Japan has been making headlines in the English-speaking financial press to an unusual degree of late, so I think it’s worth recapping what we believe are the three main factors that investors in Japanese equities should be thinking about a few weeks into 2023.

The first is consumption. The bull case here is that consumption should, at least in the near term, pick up. Japan has been relatively slow in reopening from Covid compared to Europe and the US (particularly in opening its borders), and there is an assumption that consumption could be strong in the first half of this year, especially given the renewed ability for travellers to visit from China. Our view is that such an outcome is plausible, but is likely to be short-lived. Looking out over the medium to long-term the consumption picture for Japan is more difficult, chiefly due to demographics. As investors in Japanese equities, this leads us to avoid the leisure and retail sectors – which could bring a little pain over the next few months, but in the fullness of time we firmly believe it will prove the right approach.

The second topic is the state of the global economic cycle, and whether there will be a full-blooded global recession. Macroeconomic data is trending in a negative direction, but how bad will it get? Japan is home to a lot of cyclical companies and so what happens to growth elsewhere in the world matters a great deal. From a contrarian viewpoint, however, the amount of fretting that markets have already done about growth has created some compelling entry points in certain cyclical stocks, in our view. So those are opportunities we’re exploring selectively.

Lastly, we come to the big one: monetary policy. The Bank of Japan (BoJ) caught everyone by surprise when it tightened policy in December, but it’s worth remembering that this was a very marginal move from a base of extremely loose policy. The impact of monetary policy on the real economy is lower in Japan than it is for other developed markets, due to the lack of indebtedness in both business and households. When businesses are deciding whether to invest or households whether to spend they don’t typically need to raise debt in order to do so, such are the levels of cash savings, and therefore the cost of borrowing moving slightly in one direction or another is a less meaningful factor in that equation.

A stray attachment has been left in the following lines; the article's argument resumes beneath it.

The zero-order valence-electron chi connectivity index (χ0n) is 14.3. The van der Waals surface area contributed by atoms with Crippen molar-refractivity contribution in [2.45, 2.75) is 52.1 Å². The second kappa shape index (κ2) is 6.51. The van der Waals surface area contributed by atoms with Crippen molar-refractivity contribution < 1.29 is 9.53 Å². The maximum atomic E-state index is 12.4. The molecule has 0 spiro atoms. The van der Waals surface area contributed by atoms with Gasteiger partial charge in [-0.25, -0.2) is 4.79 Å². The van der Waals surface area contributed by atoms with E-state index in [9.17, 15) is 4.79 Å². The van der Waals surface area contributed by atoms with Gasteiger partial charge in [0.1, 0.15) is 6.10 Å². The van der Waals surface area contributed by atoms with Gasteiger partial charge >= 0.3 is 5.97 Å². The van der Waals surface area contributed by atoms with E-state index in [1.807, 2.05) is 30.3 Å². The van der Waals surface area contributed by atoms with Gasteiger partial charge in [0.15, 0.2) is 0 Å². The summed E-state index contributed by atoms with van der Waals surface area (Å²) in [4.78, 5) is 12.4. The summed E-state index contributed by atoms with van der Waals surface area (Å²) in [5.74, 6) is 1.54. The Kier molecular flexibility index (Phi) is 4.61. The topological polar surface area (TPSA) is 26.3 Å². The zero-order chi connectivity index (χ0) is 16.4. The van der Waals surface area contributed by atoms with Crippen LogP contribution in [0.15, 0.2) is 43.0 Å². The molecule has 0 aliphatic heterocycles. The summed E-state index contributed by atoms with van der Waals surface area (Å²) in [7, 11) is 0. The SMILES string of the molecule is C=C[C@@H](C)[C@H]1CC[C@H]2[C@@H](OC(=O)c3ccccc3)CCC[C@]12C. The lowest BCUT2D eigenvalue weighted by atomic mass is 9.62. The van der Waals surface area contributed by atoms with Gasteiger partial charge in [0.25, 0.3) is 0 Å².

The current period of inflation (which stands at around 4% in Japan, which is high by its standards but way below other developed economies) offers the Bank of Japan the opportunity to take a step towards normalising policy, by loosening the straightjacket of ‘yield curve control’ on the government bond yield just a little bit. At its latest meeting this week it maintained the policy, despite some speculation that it would either widen the yield curve control bands further, or scrap them altogether. This demonstrates a core principle that applies to interpreting the BoJ’s actions in relation to those of other central banks. Elsewhere, central bankers are inflation fighters who worry about inflation getting out of control, with price inflation leading to second order effects in the labour market. For the BoJ it is quite different, however – they worry about the absence of second order effects, that wages won’t rise and that inflation will peter out and they will be back where they started. We can’t blame them – the trauma of deflation lives long in their memories, and recent data has shown real incomes hammered. That is not to say that the BoJ won’t continue to normalise policy, it probably will, but just that it seems to us an overreach to argue it will go faster or further than the market expects. Boring as it is, we think more likely that the BoJ will continue to be cautious.

How we’re dealing with this from an investment point of view is by trying to avoid it as a risk factor wherever possible, or hedging that risk by adding to positions in stocks that could benefit from higher rates (e.g. banks). But that is something we’re doing at the margin rather than completing reorientating our strategy around the pronouncements of the Bank of Japan. Yes, monetary policy matters, of course, but in our view it’s more of an obsession for Japanese market participants right now than it probably should be.

The value of active minds: independent thinking


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